Why Australian stocks should outperform US stocks in the years ahead

US stocks have well and truly dominated Australian stocks since the bottom of the market in 2009, with the S&P 500 up nearly 200% and the S&P/ASX 200 (Index: ^AXJO) (ASX: XJO) up around 60%. However, in my view, the Australian market has a good chance of outperforming over the coming decade.

It may seem counterintuitive, but long-term market returns are typically easier to estimate than short-term returns. This is due to the volatile and random nature of markets over shorter periods.

The legendary pioneer of index investing, Jack Bogle, recently estimated a return for US stocks of around 2% per annum for the next decade. The estimate is based on his simple formula:

Returns = Dividend yield + Earnings growth + change in valuation

The US market has a dividend yield of around 2%. This means that Bogle expects that any earnings growth will be offset by a return of valuations to more normal levels.

Research Affiliates provides estimates for 10-year returns using a similar model. They expect the S&P 500 to return 1.1% per year (after inflation) on the basis that the Shiller P/E is currently at 27, significantly higher than its historical median of 16.

US shiller PE


The Shiller P/E is a modified version of the P/E ratio that uses 10 years of earnings and adjusts for inflation. No indicator is perfect, however, research suggests that countries which are cheaper based on the Shiller P/E generally outperform on average for the next decade.

By comparison, the Shiller P/E for Australian stocks is at 15, slightly below its historical median of 16.

Research Affiliates estimates real returns of 6.1% per annum for Australian stocks on the basis of the dividend yield (4.7%), growth estimate (1.3%) and a slight valuation boost (nominal returns would be 2%-3% higher, depending on inflation).

With the added benefit of franking credits for Australian investors, this is quite reasonable in my view.

It is worth remembering that these valuation metrics are largely determined by the biggest companies in the underlying index – i.e, the major banks like Commonwealth Bank of Australia (ASX: CBA) and miners like BHP Billiton Limited (ASX: BHP). Future returns for the broad indices will continue to be influenced by these companies.

Buffett’s Model

Another metric worth considering is what Warren Buffett described as “probably the best single measure of where valuations are at any given moment”.

Buffett’s indicator compares the total market capitalisation (TMC) of stocks to the gross domestic product (GDP) of the economy within the context of its long run average.

Since Buffett first described it in 1999, it has proven to be a useful way for investors to gauge when to be greedy and when to be fearful.

The following chart shows that the ratio for the US market is currently quite high relative to its history.

US buffett ratio


While still well below the levels of the 1999 tech bubble, it is now well above its 2007 heights.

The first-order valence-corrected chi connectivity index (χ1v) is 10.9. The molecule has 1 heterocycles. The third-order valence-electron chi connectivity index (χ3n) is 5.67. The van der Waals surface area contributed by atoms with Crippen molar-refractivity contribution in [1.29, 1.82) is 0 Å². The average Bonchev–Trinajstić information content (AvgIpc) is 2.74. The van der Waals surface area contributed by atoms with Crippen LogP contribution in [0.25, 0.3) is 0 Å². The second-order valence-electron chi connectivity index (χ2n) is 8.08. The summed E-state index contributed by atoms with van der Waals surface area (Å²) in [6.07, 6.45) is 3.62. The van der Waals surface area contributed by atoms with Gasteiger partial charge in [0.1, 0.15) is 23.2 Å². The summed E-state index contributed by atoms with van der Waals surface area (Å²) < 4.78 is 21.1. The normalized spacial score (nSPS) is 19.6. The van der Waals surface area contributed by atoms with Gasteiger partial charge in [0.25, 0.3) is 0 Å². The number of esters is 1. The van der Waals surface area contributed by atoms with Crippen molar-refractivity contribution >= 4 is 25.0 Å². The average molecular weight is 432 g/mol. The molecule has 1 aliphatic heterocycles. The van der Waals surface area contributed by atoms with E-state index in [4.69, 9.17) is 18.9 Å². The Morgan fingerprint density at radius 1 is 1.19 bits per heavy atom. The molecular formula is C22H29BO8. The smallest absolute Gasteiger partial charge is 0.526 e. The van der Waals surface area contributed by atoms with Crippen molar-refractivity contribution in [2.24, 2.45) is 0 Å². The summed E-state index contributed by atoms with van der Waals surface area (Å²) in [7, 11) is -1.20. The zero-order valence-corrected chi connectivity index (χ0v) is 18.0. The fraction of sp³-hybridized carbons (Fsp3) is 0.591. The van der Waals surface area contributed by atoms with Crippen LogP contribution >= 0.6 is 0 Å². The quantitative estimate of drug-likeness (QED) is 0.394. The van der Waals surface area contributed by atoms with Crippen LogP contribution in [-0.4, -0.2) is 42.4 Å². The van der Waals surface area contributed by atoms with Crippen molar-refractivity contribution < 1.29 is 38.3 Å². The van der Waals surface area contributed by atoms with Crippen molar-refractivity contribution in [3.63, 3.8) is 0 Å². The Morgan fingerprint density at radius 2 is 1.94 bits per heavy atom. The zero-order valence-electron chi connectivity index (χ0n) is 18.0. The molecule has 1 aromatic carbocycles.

By comparison, the ratio for Australian stocks is far more reasonable relative to its prior levels.

australian buffett ratio 2


After an impressive 25-year run of GDP growth, the Buffett model suggests that if Australia can continue growing its GDP, sooner or later, stocks will follow.

How 1 Man Made 100x His Money After 50

Few know, that as Warren Buffett blew out the candles on his 50th birthday cake, he had just 1% of his current fortune. Think about it: At an age when most give up hope, Buffett was just getting started on the remaining 99% of his fortune. Goes to show you that it's never too late for you to potentially get rich.

Which is why we've gathered the strategies we learned from Buffett, distilled them down to 11 simple lessons, and put it in an exclusive report for you to claim. Just click here to learn more about this handy investing guide.

Motley Fool contributor Matthew Bugden has no position in any stocks mentioned. The Motley Fool Australia has no position in any of the stocks mentioned. We Fools may not all hold the same opinions, but we all believe that considering a diverse range of insights makes us better investors. The Motley Fool has a disclosure policy. This article contains general investment advice only (under AFSL 400691). Authorised by Bruce Jackson.

Two New Stock Picks Every Month!

Not to alarm you, but you’re about to miss a very important event! Chief Investment Advisor Scott Phillips and his team at Motley Fool Share Advisor are about to reveal their latest official stock recommendation. The premium “buy alert” will be unveiled to members and you can be among the first to act on the tip.

Don’t let this opportunity pass you by – this is your chance to get in early!

Simply enter your email now to find out how you can get instant access.

By clicking this button, you agree to our Terms of Service and Privacy Policy. We will use your email address only to keep you informed about updates to our website and about other products and services we think might interest you. You can unsubscribe from Take Stock at anytime. Please refer to our Financial Services Guide (FSG) for more information.